By LENNOX FARRELL
The launch of the ‘Scotiabana’ carnival on July 12, like the Greek God, Janus, wore two faces. One was backward looking, the other forward looking. Neither portends good for Toronto’s Black community.
The backward-looking face was found more in the speeches and their common subtext. For example, both of the Festival Management Committee (FMC) representatives spoke, and did so close to the end. The first was, as usual confident, addressing the onlookers with poise and avoirdupois. These launch days are not days for speeches as much as they are for images. Imaging! Hers, with a thousand and one details in a hot sun to consider, was flustered, and nonetheless flawless. Her closing remarks, were however … underwhelming.
“Caribana,” she enthused, with a breathless intimacy embracing the restive crowd, “is for everyone.”
True, to an extent. But would it have embarrassed the other guests on the lectern (not podium that comes from the Latin, podere, to stand on) if she had preceded this with “Caribana, born from the Emancipation carnival celebrations … ‘is now for everyone”?
Wouldn’t a host speaker on a St. Patrick’s Day event, or on a Hannukah stage not remind both onlookers and invitees on the stage of the historic roots being celebrated or commemorated?
In contrast with these, the launch had as subtext, ‘frivolous and vexatious’, “jump up, jump up”.
In fact, the other speaker from the FMC, where the first speaker was all self-control and poise, had the decorum and class of a prize-fighter going under, bracers and all.
And where others, for example, the Minister of Tourism and the City Councillor were more subtext, he was all text trying to rouse a tepid audience at the end of his presentation with, “jump up, jump up …!’
This launch was backward looking; looking back to the early 1980s when Alan Tonks, then Chair of Metro Toronto, palancing on stage, instead of emphasizing the job creating impact of Caribana, would sing out, “Day-O! Daaay-OOO! Daylight come an’ me wanna go home …”
What was then sad and saddening was how Black people would laugh, scream, and then join him. It is as if, beaten down for so long, even insults combined with some familiarity we accept as communion. Others also expecting us to and we do not disappoint. Or be dubbed radical.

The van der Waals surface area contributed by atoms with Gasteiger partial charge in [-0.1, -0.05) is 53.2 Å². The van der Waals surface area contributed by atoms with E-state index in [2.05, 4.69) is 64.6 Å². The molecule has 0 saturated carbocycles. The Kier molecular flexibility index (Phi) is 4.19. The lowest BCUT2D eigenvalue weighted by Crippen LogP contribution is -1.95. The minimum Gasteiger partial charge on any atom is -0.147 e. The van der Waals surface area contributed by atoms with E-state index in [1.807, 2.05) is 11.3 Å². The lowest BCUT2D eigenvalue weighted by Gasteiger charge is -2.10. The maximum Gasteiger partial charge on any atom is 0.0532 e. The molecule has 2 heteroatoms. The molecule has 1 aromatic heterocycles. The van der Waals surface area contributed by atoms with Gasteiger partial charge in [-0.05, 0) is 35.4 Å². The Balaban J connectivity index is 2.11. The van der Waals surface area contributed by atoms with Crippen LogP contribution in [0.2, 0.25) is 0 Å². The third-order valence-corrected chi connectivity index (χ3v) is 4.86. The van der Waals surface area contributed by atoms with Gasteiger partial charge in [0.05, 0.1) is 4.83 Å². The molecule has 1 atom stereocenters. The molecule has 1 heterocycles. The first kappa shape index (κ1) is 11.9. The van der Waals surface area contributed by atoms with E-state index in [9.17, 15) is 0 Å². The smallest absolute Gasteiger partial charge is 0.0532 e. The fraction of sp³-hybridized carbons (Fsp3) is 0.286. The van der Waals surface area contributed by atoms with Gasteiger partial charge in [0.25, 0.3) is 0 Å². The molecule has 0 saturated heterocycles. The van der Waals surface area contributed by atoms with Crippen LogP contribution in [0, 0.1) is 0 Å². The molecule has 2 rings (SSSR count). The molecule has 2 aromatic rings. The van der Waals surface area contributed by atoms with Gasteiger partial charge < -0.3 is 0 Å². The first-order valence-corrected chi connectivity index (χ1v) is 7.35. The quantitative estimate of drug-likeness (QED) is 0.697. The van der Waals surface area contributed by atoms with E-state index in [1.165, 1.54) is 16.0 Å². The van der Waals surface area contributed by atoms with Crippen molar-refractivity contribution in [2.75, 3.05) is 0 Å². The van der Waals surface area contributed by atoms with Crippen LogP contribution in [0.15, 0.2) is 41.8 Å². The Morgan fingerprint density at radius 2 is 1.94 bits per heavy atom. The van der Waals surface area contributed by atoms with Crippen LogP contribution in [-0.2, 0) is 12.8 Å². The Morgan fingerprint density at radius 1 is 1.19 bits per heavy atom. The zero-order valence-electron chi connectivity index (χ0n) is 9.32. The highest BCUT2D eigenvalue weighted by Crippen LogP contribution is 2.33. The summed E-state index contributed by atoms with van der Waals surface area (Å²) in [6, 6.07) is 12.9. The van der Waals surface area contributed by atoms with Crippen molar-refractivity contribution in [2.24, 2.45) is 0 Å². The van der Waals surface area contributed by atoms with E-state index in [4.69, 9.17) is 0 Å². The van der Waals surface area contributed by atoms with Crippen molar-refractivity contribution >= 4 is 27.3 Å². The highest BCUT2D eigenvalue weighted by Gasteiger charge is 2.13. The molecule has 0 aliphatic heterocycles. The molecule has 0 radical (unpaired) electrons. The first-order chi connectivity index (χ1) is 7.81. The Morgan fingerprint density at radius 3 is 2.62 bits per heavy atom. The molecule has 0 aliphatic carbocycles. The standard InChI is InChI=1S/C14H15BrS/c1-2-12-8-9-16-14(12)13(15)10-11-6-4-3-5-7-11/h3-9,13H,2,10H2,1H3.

You think he, or any other politician would stand on the stage of any other community in Toronto, one in which their youth suffer from the criminally absurd phenomenon of homicide being their major cause of death; or where their youth have a more than 40 per cent unemployment rate, regardless of levels of education, and sing that community’s equivalent of “Day-O”?
“Jump up! Jump up!”
In fact, it was obvious that the guest speakers brought their own little speeches. Thus did the Minister of Tourism speak more of Scotiabank’s contributions, than of the carnival’s.
To add to this, the only person who emphasized and actually used the phrase, “Caribana creates jobs ..” was Councillor Joe Mihevc. This isn’t surprising. He’s been there awhile, and has memories, no doubt, from the late 1990s when the speeches of politicians like then Premier Bob Rae were written for them by Caribana reps to include the phrases we wanted used.
This is the way it’s done. Politicians on stage aren’t doing us a favour; we’re doing them one since in their election campaigns we provide them with photo-ops. When they go to other communities, they expect to be given the speeches and phrases they will use, not their own!
Therefore, whenever you hear a politician or other using phrases like “Caribana creates jobs; Caribana creates wealth; Caribana creates culture” they’re using our words, spreading our messages looking forward, since Caribana is more than a ‘jump up’!
And looking backwards? Think of a distant and condescending past of White politicians blessing us with their presence and Black people breaking their necks to have photos taken with them. And not them with us.
No wonder the majority of officials on stage were White, and the Black people, apart from the two FMC reps, were Black youth dressed in feathers and beads and bikinis.
Is this theatre without walls, or striptease at Nathan Philips? And with spears.
As a community, it sometimes appears that today our labour as a people is harder than that of our forbears defeating slavery.
To quote Harriet Tubman: “I could have freed more slaves if they’d only known they were slaves.”
Farrell is a retired educator and a past board member and chair of the Caribbean Cultural Committee, the owners of Caribana.